Programming ethics

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This article gives an overview of professional ethics as applied to computer programming and software development, in particular the ethical guidelines that developers are expected to follow and apply when writing programming code (also called source code), and when they are part of a programmer-customer or employee-employer relationship. These rules shape and differentiate good practices and attitudes from the wrong ones when creating software or when making decisions on a crucial or delicate issue regarding a programming project. They are also the basis for ethical decision-making skills in the conduct of professional work.

History[edit]

The American scholar Norbert Wiener, professor of Mathematics and Engineering at Massachusetts Institute of Technology, was the first person to set the basis for a new type of Ethics in the mid 1940s. He noticed that the innovations and advances in science and technology, along with the fast-growing computer industry, were leading to the appearance of this type of Ethics that he named “cybernetics” (from the Greek word for the pilot of a ship). The emerging use of computers and other technologies were bringing up new ethical issues that needed to be analyzed carefully using new ethical guidelines.

Wiener wrote three books that lay down a foundation to a new division of Ethics after World War II ended. The books were Cybernetics (1948), The Human Use of Human Beings (1950) and God and Golem, Inc. (1963). Even though he never saw himself creating a new area of Ethics, Wiener gave detailed examples where some ethical and social issues and implications, which were generated by the use of computers, could be identified. However, his ideas were not taken seriously by other scholars because they considered him an eccentric scientist that fantasized about Ethics (Bynum).[1]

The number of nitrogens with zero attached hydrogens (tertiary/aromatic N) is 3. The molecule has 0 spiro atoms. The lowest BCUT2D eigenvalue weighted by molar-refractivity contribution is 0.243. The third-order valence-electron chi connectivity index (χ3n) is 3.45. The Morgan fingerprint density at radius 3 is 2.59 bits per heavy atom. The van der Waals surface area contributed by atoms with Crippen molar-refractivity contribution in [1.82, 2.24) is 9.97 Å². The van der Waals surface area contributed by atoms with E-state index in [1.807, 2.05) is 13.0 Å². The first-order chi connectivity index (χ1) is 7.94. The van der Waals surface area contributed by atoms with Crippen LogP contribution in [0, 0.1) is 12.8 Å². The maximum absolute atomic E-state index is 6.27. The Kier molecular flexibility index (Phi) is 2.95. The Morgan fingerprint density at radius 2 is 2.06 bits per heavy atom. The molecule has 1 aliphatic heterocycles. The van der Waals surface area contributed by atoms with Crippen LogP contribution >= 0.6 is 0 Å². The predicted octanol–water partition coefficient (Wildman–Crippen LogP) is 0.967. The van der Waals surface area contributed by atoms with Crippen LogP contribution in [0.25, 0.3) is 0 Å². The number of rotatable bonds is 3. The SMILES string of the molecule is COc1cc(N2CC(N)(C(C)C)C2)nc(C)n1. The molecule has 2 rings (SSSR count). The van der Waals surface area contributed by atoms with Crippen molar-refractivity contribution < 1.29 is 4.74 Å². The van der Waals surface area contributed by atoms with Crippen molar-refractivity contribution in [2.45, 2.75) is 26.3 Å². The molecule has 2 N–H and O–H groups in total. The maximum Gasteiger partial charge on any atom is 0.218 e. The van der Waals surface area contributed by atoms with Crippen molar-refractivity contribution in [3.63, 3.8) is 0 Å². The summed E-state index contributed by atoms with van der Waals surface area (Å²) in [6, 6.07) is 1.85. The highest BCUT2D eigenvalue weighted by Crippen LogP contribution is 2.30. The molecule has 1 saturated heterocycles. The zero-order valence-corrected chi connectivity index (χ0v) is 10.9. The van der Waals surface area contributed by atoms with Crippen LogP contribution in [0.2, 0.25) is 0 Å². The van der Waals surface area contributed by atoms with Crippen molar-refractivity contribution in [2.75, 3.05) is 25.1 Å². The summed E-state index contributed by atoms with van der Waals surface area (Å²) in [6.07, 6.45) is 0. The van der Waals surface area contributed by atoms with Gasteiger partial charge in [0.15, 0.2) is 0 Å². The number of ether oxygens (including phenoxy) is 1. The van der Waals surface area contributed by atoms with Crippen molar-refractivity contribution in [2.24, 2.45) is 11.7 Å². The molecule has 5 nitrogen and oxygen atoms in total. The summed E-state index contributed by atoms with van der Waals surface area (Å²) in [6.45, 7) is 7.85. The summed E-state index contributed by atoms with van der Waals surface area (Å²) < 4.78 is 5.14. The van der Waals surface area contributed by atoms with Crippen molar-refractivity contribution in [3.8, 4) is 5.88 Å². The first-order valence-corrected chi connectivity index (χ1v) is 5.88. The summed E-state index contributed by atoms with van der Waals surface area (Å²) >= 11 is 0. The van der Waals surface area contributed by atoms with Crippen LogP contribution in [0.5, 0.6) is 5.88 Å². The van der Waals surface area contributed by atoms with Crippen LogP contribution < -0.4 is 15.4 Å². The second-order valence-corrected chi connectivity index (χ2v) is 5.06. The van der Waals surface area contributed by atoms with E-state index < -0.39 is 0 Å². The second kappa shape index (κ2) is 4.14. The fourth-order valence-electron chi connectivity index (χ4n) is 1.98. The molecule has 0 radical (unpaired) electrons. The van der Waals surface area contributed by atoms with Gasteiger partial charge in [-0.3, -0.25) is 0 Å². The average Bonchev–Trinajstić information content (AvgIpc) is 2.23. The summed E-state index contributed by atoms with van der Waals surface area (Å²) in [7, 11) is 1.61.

In 1976, a new term regarding Ethics, named “computer ethics,” was proposed by Walter Maner based on the ideas and principles of Norbert Wiener. Maner felt it was necessary to have a field of Ethics for the computer industry just as the medical and business industries had at that moment. Maner also defined that field as one that “studies ethical problems aggravated, transformed or created by computer technology” (Bynum),[1] and he even designed a computer ethics course that could be imparted to university students.

In the early 1990s, Donald Gotterbarn claimed that computer ethics should be considered as professional ethics that could have the power to lead towards the development and advancement of standards of good practice and codes of conduct for computing professionals (Bynum).[1] He worked with several professional-ethics advocates to write ethical guidelines for creating codes of Ethics. He formed part of the creation of Code of Ethics and Professional Conduct, adopted by the Association for Computing Machinery (ACM) in 1992, and Software Engineering Code of Ethics and Professional Practice, adopted by the Institute of Electrical and Electronics Engineers (IEEE) and the ACM as well. These codes also include Programming Ethics principles.